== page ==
NewsAlthough painful, the removal of the industry's "junk"...

Although painful, the removal of the [crypto] industry’s “junk” is probably healthy

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“Although painful, the removal of the industry’s ‘junk’ is probably healthy,” says one expert.

Bitcoin fell below $19,000 for the first time since December 2020 as signs of deepening pressure within the crypto industry continue to pile up against a backdrop of currency tightening.

The largest digital token by market value fell as much as 11% to $18,334 on Saturday, setting a record 12th consecutive daily decline according to data from Bloomberg.

Ethereum fell below the psychological $1,000 mark, down nearly 13%, to $951. This is the lowest level since January 2021. The two main pillars of the cryptocurrency market have both retreated more than 70% from the historic highs reached in early November.

“What we are seeing is more liquidations driving prices and investor sentiment lower, which is triggering even more liquidations and negative sentiment. It still needs some ‘clearing’ but that will run out at some stage,” said Noelle Acheson, head of market insights at Genesis, one of the largest and best-known lenders in the digital asset space.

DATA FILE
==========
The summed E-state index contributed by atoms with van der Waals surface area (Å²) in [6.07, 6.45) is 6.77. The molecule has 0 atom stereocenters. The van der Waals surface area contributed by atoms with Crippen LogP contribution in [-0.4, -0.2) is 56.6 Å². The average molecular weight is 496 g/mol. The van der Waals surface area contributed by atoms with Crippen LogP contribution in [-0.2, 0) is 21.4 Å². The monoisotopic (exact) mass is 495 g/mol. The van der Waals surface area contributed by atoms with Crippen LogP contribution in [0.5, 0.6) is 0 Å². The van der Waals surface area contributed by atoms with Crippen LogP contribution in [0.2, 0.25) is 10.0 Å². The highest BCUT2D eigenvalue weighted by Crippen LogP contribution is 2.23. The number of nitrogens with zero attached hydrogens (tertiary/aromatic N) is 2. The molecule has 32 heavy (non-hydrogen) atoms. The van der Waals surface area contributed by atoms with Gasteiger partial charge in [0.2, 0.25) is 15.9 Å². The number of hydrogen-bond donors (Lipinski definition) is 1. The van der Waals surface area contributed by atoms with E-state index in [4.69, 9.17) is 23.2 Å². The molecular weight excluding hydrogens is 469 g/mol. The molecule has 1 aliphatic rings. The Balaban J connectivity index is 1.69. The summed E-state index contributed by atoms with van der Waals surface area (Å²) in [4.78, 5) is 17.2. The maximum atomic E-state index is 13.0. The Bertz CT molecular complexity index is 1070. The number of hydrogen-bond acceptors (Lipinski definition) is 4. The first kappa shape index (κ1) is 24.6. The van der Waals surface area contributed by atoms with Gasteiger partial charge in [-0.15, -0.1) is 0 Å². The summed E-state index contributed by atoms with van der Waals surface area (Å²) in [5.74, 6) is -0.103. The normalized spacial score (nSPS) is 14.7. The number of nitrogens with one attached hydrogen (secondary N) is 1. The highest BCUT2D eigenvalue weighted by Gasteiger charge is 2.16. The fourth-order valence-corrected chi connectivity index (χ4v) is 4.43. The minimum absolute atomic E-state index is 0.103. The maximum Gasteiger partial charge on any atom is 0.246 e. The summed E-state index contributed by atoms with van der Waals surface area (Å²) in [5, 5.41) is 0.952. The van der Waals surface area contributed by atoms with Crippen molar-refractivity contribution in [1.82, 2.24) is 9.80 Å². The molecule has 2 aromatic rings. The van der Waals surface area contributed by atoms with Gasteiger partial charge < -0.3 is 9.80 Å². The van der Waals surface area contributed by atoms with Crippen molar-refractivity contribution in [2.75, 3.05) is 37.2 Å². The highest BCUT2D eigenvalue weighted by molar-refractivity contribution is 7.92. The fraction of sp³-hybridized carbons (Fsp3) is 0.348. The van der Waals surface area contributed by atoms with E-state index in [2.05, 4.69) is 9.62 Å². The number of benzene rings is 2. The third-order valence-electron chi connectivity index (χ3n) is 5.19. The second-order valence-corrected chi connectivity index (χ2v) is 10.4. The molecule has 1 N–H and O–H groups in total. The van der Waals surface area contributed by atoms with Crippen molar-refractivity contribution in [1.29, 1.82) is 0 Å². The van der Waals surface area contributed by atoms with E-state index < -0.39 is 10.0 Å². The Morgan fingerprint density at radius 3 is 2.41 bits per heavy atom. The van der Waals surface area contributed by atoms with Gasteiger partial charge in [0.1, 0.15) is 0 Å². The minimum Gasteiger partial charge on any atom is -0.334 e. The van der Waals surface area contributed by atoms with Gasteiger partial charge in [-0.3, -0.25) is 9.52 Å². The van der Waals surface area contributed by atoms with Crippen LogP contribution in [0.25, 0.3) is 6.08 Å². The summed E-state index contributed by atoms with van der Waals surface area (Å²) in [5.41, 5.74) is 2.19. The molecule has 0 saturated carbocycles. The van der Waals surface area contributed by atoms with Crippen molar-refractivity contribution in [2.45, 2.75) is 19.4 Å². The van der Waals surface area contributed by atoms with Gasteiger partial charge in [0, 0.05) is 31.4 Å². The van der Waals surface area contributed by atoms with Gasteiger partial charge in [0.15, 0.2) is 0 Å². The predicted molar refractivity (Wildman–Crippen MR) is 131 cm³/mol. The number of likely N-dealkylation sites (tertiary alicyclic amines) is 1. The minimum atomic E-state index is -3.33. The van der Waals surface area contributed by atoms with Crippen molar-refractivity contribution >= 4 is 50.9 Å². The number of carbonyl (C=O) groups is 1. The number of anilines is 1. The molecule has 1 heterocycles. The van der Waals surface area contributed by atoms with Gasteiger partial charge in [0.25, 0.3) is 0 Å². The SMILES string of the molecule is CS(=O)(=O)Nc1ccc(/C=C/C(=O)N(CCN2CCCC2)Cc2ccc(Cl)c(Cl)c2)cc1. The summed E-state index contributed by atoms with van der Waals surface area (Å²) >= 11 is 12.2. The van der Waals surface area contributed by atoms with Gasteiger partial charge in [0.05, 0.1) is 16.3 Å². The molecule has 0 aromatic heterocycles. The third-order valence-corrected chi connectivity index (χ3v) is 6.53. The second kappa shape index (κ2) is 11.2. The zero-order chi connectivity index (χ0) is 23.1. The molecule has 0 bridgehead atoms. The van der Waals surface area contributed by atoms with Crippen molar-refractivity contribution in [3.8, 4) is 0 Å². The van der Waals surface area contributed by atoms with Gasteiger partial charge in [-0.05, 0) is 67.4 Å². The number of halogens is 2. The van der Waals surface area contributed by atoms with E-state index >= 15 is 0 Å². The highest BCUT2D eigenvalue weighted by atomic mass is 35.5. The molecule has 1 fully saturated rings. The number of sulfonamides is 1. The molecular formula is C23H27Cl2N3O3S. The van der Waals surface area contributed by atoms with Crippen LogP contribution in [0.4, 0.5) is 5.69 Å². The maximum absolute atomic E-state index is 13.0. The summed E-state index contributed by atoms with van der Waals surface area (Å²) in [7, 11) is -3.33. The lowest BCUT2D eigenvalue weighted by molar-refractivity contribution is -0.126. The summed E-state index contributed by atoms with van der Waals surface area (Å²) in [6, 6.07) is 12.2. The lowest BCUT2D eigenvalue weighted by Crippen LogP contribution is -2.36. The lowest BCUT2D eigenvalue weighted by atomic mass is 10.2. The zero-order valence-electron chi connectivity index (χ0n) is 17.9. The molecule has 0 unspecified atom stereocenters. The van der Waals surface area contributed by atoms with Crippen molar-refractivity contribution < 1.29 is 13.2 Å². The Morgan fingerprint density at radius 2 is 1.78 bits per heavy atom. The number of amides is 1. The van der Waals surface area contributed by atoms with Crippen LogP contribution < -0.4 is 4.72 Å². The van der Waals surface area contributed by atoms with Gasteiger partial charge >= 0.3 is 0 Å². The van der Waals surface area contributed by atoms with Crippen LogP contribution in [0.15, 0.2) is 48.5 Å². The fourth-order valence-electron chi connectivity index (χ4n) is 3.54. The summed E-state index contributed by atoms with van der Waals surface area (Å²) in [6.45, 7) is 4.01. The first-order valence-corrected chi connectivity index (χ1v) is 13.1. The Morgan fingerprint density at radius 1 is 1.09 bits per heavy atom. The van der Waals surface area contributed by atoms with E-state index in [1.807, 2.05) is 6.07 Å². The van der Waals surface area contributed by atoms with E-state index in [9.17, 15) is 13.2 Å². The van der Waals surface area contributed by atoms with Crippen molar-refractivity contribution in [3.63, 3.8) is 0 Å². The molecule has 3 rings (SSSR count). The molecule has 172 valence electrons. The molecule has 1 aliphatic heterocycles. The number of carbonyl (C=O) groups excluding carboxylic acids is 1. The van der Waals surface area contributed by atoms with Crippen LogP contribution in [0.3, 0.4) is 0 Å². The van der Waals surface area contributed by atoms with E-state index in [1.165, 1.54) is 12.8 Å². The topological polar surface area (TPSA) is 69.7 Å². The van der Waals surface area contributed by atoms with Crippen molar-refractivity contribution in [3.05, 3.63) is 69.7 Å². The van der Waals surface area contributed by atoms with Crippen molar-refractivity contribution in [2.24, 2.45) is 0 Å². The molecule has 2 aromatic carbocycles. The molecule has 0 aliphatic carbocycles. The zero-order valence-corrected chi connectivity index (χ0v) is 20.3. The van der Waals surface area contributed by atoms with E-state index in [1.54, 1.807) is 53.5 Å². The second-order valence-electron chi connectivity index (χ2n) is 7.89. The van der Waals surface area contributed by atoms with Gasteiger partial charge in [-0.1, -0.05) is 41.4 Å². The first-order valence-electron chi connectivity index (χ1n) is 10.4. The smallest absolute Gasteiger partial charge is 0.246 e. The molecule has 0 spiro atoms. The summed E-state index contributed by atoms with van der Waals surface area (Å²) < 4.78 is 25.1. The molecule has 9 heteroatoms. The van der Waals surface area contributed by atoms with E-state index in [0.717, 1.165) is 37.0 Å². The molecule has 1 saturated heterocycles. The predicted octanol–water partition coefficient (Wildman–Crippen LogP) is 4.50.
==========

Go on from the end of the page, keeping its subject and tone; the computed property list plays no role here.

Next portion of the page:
The latest leg of the decline pushed Bitcoin below $19,511, the highest point the currency had reached during its last bullish cycle in 2017, which it reached at the end of that year. Throughout its roughly 12-year trading history, Bitcoin has never fallen below the peaks of previous cycles.

Altcoins have been no exception to the negative investor sentiment in the wake of Bitcoin’s decline, with every token in the Bloomberg trading in the red. Cardano, Solana, Dogecoin and Polkadot recorded 24-hour declines of between 9% and 12% on Saturday, while privacy tokens such as Monero and Zcash lost up to 11%.

A toxic mix of bad news and higher interest rates has been detrimental to riskier assets like cryptocurrency. The Federal Reserve raised its key interest rate on June 15 by three-quarters of a percentage point – the biggest increase since 1994 – and central bankers have hinted that they will continue to raise rates aggressively this year in the race to tame inflation.

“Investors continue to position themselves defensively after last year’s liquidity-led bull market in digital assets,” Alkesh Shah, head of cryptocurrency and digital asset strategy at Bank of America Corp. said in a note on Friday. “While painful, the industry’s ‘junk’ exit is likely healthy as investors turn their attention to projects with clear roadmaps for cash flow and profitability versus pure revenue growth.”

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